Part II: My “Trading/Selling” Collection

This is the guy that sees the most action! All my coins or currency that are up for grabs, whether in trades or future sales. Anytime I get something that I don’t deem “worthy” of going into my special collection, it goes right into this nice compact binder.

Here’s a look at it here:

coin binder

And here are a few pages of what’s in there, for all your voyeur eyes ;)

coin binder coins

coin binder foreign

coin binder dollars

coin binder stock certificate

As you can see, it’s chalk full of all sorts of goodies. American coins, foreign coins, paper currency, tokens, and even a handful of old stock certificates. If it’s relating to numismatics or at least close, and I don’t want it long term, it’ll go here. And often times I’ll change my mind about something and swap it back and forth from the special collection too – it’s always changing.

How This Helps

Obviously this is just one way of doing things, and I’m sure it’ll tweak over time accordingly, but I thought I’d share this with y’all in case you’re looking for ideas. And for now it works like magic.

Here’s why:

  • I know where everything is!
  • I know where everything *goes*
  • I know what to grab for each occasion
  • I’m not stressed out mentally (ie things are organized)
  • Everything is easily trackable (more on that in a sec)
  • And, finally, it helps keep me focused on the goal. Which is to add more to the “special” collection, and less to the “binder” one. And when those are your only main options, it helps prevent you from hoarding or picking up larger bulkier items as well. Something quite common among collectors in general ;)

Again though, this is just one way of doing things. I’d love to hear how YOU store and organize your collection too!

Do you organize your collection similarly? Or do you have a whole different system going on that works well for you?

Please do share if you have the time. I’m sure everyone reading would love to learn more!

Tracking The Collection

Before we wrap up, I just wanted to say something about the *tracking* part to all this as well. I’ll be sharing how I do it more in depth in a future post, as well as the spreadsheet template I use, but another nice thing about this organization method is that it makes it easy to stay on top of your collection too. When you know where everything is, it’s much easier to maintain an inventory! Which for me, looks like this:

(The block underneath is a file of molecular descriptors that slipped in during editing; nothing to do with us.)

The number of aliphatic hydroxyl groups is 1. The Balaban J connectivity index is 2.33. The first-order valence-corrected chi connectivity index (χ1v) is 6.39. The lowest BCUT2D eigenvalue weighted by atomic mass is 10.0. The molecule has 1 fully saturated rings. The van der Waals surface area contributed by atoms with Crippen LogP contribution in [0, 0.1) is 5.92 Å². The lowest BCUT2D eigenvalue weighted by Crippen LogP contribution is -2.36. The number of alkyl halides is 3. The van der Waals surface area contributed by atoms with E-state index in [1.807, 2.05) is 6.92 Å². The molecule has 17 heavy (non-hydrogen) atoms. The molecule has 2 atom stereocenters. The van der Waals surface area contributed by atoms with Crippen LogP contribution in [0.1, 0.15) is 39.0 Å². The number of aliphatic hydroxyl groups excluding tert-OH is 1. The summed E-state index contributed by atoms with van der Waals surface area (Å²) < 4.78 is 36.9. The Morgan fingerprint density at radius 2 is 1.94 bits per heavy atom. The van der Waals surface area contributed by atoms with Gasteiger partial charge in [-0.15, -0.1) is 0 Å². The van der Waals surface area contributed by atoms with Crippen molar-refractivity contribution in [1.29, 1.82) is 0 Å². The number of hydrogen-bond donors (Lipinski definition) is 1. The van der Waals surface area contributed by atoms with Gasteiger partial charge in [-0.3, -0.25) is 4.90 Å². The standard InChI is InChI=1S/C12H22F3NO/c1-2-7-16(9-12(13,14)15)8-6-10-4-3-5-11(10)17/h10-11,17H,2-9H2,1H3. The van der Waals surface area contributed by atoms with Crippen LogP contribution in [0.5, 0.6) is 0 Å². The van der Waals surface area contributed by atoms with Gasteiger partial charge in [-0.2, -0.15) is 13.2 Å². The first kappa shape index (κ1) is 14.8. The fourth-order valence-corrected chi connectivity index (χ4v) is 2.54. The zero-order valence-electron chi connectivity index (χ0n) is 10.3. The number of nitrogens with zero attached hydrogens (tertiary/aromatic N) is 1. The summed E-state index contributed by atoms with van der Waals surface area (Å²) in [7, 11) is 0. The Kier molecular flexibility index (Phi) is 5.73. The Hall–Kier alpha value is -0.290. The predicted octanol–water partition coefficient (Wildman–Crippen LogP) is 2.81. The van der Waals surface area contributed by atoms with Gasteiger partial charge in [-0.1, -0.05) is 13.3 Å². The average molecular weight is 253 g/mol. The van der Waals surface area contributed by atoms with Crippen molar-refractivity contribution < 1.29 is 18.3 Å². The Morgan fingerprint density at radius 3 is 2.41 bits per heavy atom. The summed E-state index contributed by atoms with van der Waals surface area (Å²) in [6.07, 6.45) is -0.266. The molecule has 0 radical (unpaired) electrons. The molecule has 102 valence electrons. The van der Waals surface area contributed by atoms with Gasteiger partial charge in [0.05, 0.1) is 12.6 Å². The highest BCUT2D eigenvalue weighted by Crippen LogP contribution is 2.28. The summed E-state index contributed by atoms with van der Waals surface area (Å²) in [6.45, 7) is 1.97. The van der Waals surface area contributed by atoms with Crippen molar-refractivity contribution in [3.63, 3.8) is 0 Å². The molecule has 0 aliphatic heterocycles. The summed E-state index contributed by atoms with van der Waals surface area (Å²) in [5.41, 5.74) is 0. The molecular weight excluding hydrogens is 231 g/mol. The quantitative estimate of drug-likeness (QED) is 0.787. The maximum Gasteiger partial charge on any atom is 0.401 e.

1. An excel spreadsheet on my computer
  2. A printed off spreadsheet in each of my collections (1 in the box, 1 in the binder)

Now updating it in a timely manner is another thing, haha, but I’ve found this system to work pretty well overall once you get started :) And it only requires a few keyboard punches and some computer paper too. Not to mention all that time and stress saved from having to re-look up things a dozen and 1/2  times! You only gotta refer back to one spot!

UPDATE: Part III – The “Foreign” Collection

box foreign coins

Okay, so I TOTALLY forgot about this last box… My foreign coins/currency. (Why is the stuff always forgotten? :)) Outside of my favorites I’ve plucked and put into Collection #1, or looking to trade in Collection #2, I have this nice old box from my grandfather that houses all sorts of non-U.S. coins and paper money.

I used to have this scattered all over the place too, but now everything’s stored in one spot for easy access and to add to. It kinda goes against my more minimalism approach mentioned above, but I just can’t help myself. There’s something so alluring about these guys! So chances are this 3rd container will be sticking around for a while unless I start hawking them off one day… not too sure what I’m doing here yet. Just that I have a while until it’s filled to the brim :)

So there you have it! You now know the secrets to my collecting prowess :)

Use this knowledge wisely, my friends. It’s powerful stuff! And, please – share your own methods with us down below. I’d love to learn how to manage this stuff even better – I’m still a noob!


UPDATE: I finally uploaded the spreadsheet I use to track all my coins. It’s nothing fancy, but it gets the job done :) And most importantly it gives me a solid look at everything I have and what they’re valued at (or at least my best guess at what they’re valued at). Here it is if you want to check out/use: Coin Collecting Spreadsheet

Some notes on it:

  • The blank space up top is for you to name your collection like a pro ;)
  • The 2nd tab to this spreadsheet is for any coins/currency you have separated out for trading/selling so you can also track
  • Another idea for a column you can include here is for the “melt” value of silver and gold coins. I used to do it but it became too much of a hassle
  • Lastly, I print off an updated copy of this spreadsheet every few months and include in my box of coins itself. That way there’s a physical record of it if ever needed.